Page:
In the News This Week: Kavanaugh and Russian Interference

"Brett Kavanaugh is starting what could be decades on the bench with a sense of caution that has put him at odds with his fellow conservatives," wrote USA TODAY Supreme Court reporter Richard Wolf this week, explaining that:

"Although the matters [at issue] were largely procedural, the cases touched on some of the biggest issues the high court faces: abortion, immigration and the environment. In each case, Gorsuch sided with the court's conservative wing, while Kavanaugh … stuck by Chief Justice John Roberts. … The most prominent difference between the two Trump-appointed justices came last week, when the court let stand lower court rulings that allowed Planned Parenthood patients to contest laws in Louisiana and Kansas that stripped the group's Medicaid funds."

Is it too soon to draw conclusions?

"'There's a pattern here that you can't ignore,' said Curt Levey, president of the conservative Committee for Justice. 'It corresponds with our prediction for Kavanaugh, which is that he would be more like Roberts.' The sample size is too small for conclusions, but there are reasons to believe the differences may repeat themselves as the months and years pass."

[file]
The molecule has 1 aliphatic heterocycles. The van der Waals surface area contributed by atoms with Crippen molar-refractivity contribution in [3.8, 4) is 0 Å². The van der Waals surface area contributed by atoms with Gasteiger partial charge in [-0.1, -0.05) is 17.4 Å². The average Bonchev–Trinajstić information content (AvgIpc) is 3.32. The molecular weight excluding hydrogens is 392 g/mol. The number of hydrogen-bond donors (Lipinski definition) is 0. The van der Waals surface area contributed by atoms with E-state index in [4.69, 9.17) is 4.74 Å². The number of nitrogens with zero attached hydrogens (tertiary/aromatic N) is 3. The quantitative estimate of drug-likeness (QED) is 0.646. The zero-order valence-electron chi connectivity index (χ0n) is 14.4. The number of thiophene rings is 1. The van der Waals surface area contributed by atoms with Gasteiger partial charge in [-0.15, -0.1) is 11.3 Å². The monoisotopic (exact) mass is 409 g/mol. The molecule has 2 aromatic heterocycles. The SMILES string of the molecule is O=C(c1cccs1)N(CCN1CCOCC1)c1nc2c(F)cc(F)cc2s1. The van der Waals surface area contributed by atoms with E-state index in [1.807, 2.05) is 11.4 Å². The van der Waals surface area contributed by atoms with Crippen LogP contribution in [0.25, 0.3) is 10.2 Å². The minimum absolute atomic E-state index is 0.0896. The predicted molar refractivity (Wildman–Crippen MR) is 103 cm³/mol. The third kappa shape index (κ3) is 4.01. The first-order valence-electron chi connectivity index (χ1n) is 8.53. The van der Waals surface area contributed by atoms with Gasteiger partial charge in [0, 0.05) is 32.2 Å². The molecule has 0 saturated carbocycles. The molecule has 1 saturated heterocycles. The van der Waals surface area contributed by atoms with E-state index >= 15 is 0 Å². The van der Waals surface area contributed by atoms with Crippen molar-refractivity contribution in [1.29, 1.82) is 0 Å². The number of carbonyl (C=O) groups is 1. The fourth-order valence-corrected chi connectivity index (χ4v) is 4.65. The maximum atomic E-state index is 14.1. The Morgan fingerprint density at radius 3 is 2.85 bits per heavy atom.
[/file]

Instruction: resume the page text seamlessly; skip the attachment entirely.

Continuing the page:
Russian Interference

On Monday, a Washington Post headline screamed, "New report on Russian disinformation, prepared for the Senate, shows the operation’s scale and sweep." Although the Post notes that "lawmakers said the findings 'do not necessarily represent the views' of the [Senate Intelligence Committee] or its members," that detail was largely lost as the story spread throughout the news media

The report "found the [Russian] operation used every major social media platform to deliver words, images and videos tailored to voters’ interests to help elect President Trump," according to the Post. But if you look closely at the findings, the scale and sweep is quite modest.

Consider this finding: "the Russians posted more than 1,000 YouTube videos for their disinformation campaign." Given that